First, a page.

Of course, I could have just made up a fun dress and thought "What
the heck?" with style. But starting from actual dresses seen on portraits
made it much more interesting to me. So, I set out to find some inspiring
The famous pelican portrait of Queen Elizabeth gives me a few ideas
for the bodice. The white bits seen on the front (they are probably
puffs, someone with a better picture will have to help me on that)
can be replaced by jelly beans, the four-pearl together can be made
out of any small round candy.
There will be no blackwork on my partlet, but I have some other
partlet inspiration a little further on.
The choker will be made of various candy.
I might use gummi bears instead of the pelican brooch, or any other
suitable gummi candy such as those little whales or those little
Notice that there seems to be one jewel on each of her waist tabs
as well as on the shoulder panes and on the bodice pattern. They
also go down on each side of her forepart. This provides me with
lots of options to use hard candy.
||Eleanora di Toledo is earlier than the other Elizabethan
portraits I was looking at. However, the neckline treatment gave me
a wonderful idea. I see two ways of achieving an interesting look:
threading licorice lengths to make a kind of net, or thread ropes
through life savers to achieve a kind of net again.
I don't remember where this image came from, I only know it is
a portrait of Queen Elizabeth, but the kind of veil she's wearing
is very interesting. If you look closely at the part going over
her shoulders, it looks as if it's not built over fabric, but only
made of jewels, a kind of net. This is another very interesting
idea for my two "net" ideas exposed earlier.
Also, her pomander looks like it's hung on a ribbon, which means
that if I get tired of trying to pierce bubble gums, I really only
need enough to go around my waist. Those plastic fruit filled with
sweet powder would be perfect for a pomander, by the way...
On this gown, I'm looking at two main elements: the forepart and
the standing ruff. I know all the elements I've chosen don't go
together and I'll have to choose some of them, but I like the idea
of a standing ruff and, even better, it's not worn with one of those
awful French farthingales, although the bodice point is already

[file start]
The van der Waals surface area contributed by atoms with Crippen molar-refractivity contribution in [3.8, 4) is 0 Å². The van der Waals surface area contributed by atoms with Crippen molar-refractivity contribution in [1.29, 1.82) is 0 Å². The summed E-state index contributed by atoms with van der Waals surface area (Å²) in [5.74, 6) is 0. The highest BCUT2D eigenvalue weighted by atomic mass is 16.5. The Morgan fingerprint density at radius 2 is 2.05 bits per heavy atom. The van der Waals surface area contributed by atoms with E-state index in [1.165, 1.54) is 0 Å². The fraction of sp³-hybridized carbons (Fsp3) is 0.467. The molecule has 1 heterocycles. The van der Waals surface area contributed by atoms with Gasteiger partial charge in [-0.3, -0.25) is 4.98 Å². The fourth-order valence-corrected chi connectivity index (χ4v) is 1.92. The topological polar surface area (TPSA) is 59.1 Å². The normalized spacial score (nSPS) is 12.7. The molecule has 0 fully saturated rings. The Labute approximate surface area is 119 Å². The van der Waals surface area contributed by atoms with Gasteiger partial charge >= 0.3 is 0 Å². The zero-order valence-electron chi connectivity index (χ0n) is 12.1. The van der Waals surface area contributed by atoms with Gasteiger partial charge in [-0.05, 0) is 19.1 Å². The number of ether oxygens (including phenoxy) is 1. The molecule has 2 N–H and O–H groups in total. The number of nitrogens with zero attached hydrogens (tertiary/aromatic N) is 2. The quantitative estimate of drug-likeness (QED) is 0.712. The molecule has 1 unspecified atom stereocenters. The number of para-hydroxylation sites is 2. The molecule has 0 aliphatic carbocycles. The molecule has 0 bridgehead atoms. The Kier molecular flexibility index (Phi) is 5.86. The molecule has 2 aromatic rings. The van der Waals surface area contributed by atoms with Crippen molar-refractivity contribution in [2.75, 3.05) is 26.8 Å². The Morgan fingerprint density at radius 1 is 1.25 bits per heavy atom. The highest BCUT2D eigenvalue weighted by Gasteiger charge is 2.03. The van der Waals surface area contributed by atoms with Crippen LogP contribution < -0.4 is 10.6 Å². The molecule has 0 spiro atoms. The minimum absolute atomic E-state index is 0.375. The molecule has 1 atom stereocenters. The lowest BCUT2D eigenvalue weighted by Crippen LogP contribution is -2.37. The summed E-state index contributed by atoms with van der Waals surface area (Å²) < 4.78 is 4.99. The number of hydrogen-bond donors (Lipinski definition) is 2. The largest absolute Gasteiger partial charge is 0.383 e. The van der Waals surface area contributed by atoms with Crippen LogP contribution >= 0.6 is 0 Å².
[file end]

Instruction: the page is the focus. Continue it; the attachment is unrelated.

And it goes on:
very long and the forepart is gathered onto it.
I will definitely make a ruff. The question is, will it be a regular
ruff or a standing ruff? I guess it will depend on whether I decide
to make a partlet or not. I plan on making the ruff out of marshmallows,
in two layers to reproduce a kind of "S" (it will look
more like a "W" but I think the final look will be close
enough to be fun). I am considering putting a lollipop at the end
of every length of marshmallows to put some more color into the
The belt will be made of a string of bubble gum.
The forepart here is interesting. I like the flower pattern. I
might be making big lozenges and putting the flowers in the center.
Another option would be to create a vine pattern with green licorice
and reproduce the pattern of flowers and single jewels found on
Also, the embellishment at the bottom of the forepart is very interesting.
What if I used gummies on the forepart? One frog, one whale, big
lips, one frog, one whale, big lips, etc.
||This came from the Totally Tessellated site, I'm sorry
I had to borrow it but it's just so much like the design on the sleeve
of the above portrait, even if they say it is Indian or Persian...
||Thought to be Lady Helena Snakeborg, Marchioness of
Northampton by an artist of the British School, 1569.
||Elizabeth of Austria, Queen of France by Francois Clouet,
||the Armada Portrait attributed to George Gower, c.1588.
||Elizabeth I by an unknown artist, c.1588.